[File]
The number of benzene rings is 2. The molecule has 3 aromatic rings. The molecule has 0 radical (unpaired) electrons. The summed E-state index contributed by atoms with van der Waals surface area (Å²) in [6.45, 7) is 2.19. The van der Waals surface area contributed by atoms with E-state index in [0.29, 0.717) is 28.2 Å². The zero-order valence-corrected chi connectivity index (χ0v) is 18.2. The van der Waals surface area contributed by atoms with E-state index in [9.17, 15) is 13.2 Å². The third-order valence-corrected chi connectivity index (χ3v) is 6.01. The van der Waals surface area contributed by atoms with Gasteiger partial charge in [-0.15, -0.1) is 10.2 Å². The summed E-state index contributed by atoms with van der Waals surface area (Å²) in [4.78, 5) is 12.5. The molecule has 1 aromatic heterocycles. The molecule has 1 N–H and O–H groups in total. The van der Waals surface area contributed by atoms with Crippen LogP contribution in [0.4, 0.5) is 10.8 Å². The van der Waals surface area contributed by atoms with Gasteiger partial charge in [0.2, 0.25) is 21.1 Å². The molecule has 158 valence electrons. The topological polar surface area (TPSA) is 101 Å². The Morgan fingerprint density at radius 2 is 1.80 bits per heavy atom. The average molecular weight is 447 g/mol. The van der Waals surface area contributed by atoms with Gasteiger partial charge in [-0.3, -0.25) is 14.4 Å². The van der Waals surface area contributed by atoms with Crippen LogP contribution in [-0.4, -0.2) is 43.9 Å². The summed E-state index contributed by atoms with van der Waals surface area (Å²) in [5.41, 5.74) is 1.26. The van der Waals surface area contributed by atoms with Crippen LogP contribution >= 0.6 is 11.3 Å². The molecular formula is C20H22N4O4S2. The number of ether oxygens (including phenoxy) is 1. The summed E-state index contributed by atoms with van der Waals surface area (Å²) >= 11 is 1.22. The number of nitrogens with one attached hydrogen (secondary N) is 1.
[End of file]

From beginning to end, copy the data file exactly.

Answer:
The number of benzene rings is 2. The molecule has 3 aromatic rings. The molecule has 0 radical (unpaired) electrons. The summed E-state index contributed by atoms with van der Waals surface area (Å²) in [6.45, 7) is 2.19. The van der Waals surface area contributed by atoms with E-state index in [0.29, 0.717) is 28.2 Å². The zero-order valence-corrected chi connectivity index (χ0v) is 18.2. The van der Waals surface area contributed by atoms with E-state index in [9.17, 15) is 13.2 Å². The third-order valence-corrected chi connectivity index (χ3v) is 6.01. The van der Waals surface area contributed by atoms with Gasteiger partial charge in [-0.15, -0.1) is 10.2 Å². The summed E-state index contributed by atoms with van der Waals surface area (Å²) in [4.78, 5) is 12.5. The molecule has 1 aromatic heterocycles. The molecule has 1 N–H and O–H groups in total. The van der Waals surface area contributed by atoms with Crippen LogP contribution in [0.4, 0.5) is 10.8 Å². The van der Waals surface area contributed by atoms with Gasteiger partial charge in [0.2, 0.25) is 21.1 Å². The molecule has 158 valence electrons. The topological polar surface area (TPSA) is 101 Å². The Morgan fingerprint density at radius 2 is 1.80 bits per heavy atom. The average molecular weight is 447 g/mol. The van der Waals surface area contributed by atoms with Gasteiger partial charge in [-0.3, -0.25) is 14.4 Å². The van der Waals surface area contributed by atoms with Crippen LogP contribution in [-0.4, -0.2) is 43.9 Å². The summed E-state index contributed by atoms with van der Waals surface area (Å²) in [5.41, 5.74) is 1.26. The van der Waals surface area contributed by atoms with Crippen LogP contribution >= 0.6 is 11.3 Å². The molecular formula is C20H22N4O4S2. The number of ether oxygens (including phenoxy) is 1. The summed E-state index contributed by atoms with van der Waals surface area (Å²) >= 11 is 1.22. The number of nitrogens with one attached hydrogen (secondary N) is 1.